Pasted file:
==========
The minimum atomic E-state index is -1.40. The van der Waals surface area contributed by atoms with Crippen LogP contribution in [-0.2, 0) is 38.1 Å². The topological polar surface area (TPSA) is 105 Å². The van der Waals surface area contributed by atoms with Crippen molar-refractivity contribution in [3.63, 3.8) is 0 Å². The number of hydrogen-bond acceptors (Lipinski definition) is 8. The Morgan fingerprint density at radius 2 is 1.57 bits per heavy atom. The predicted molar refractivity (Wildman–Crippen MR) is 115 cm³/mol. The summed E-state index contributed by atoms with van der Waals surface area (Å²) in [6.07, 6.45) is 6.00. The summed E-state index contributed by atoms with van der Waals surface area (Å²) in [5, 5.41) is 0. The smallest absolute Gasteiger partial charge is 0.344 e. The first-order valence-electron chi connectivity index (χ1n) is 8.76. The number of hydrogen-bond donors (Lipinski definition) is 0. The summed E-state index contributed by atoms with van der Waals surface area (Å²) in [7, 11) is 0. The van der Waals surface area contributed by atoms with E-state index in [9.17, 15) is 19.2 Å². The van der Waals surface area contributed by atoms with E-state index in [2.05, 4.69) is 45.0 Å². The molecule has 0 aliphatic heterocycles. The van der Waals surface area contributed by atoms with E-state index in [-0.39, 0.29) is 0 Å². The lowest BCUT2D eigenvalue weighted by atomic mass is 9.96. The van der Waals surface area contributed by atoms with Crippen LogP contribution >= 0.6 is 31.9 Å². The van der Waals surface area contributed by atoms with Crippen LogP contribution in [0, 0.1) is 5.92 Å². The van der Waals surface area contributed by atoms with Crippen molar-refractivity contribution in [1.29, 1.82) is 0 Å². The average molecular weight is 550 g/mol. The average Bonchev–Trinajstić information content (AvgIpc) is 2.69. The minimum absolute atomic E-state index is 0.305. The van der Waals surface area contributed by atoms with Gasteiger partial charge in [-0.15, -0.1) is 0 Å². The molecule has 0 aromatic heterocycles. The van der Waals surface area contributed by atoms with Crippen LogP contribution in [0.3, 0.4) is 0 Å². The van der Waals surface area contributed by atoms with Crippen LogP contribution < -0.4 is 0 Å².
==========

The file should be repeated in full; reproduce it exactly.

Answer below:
The minimum atomic E-state index is -1.40. The van der Waals surface area contributed by atoms with Crippen LogP contribution in [-0.2, 0) is 38.1 Å². The topological polar surface area (TPSA) is 105 Å². The van der Waals surface area contributed by atoms with Crippen molar-refractivity contribution in [3.63, 3.8) is 0 Å². The number of hydrogen-bond acceptors (Lipinski definition) is 8. The Morgan fingerprint density at radius 2 is 1.57 bits per heavy atom. The predicted molar refractivity (Wildman–Crippen MR) is 115 cm³/mol. The summed E-state index contributed by atoms with van der Waals surface area (Å²) in [6.07, 6.45) is 6.00. The summed E-state index contributed by atoms with van der Waals surface area (Å²) in [5, 5.41) is 0. The smallest absolute Gasteiger partial charge is 0.344 e. The first-order valence-electron chi connectivity index (χ1n) is 8.76. The number of hydrogen-bond donors (Lipinski definition) is 0. The summed E-state index contributed by atoms with van der Waals surface area (Å²) in [7, 11) is 0. The van der Waals surface area contributed by atoms with E-state index in [9.17, 15) is 19.2 Å². The van der Waals surface area contributed by atoms with E-state index in [2.05, 4.69) is 45.0 Å². The molecule has 0 aliphatic heterocycles. The van der Waals surface area contributed by atoms with E-state index in [-0.39, 0.29) is 0 Å². The lowest BCUT2D eigenvalue weighted by atomic mass is 9.96. The van der Waals surface area contributed by atoms with Crippen LogP contribution >= 0.6 is 31.9 Å². The van der Waals surface area contributed by atoms with Crippen LogP contribution in [0, 0.1) is 5.92 Å². The van der Waals surface area contributed by atoms with Crippen molar-refractivity contribution in [1.29, 1.82) is 0 Å². The average molecular weight is 550 g/mol. The average Bonchev–Trinajstić information content (AvgIpc) is 2.69. The minimum absolute atomic E-state index is 0.305. The van der Waals surface area contributed by atoms with Gasteiger partial charge in [-0.15, -0.1) is 0 Å². The molecule has 0 aromatic heterocycles. The van der Waals surface area contributed by atoms with Crippen LogP contribution in [0.3, 0.4) is 0 Å². The van der Waals surface area contributed by atoms with Crippen LogP contribution < -0.4 is 0 Å².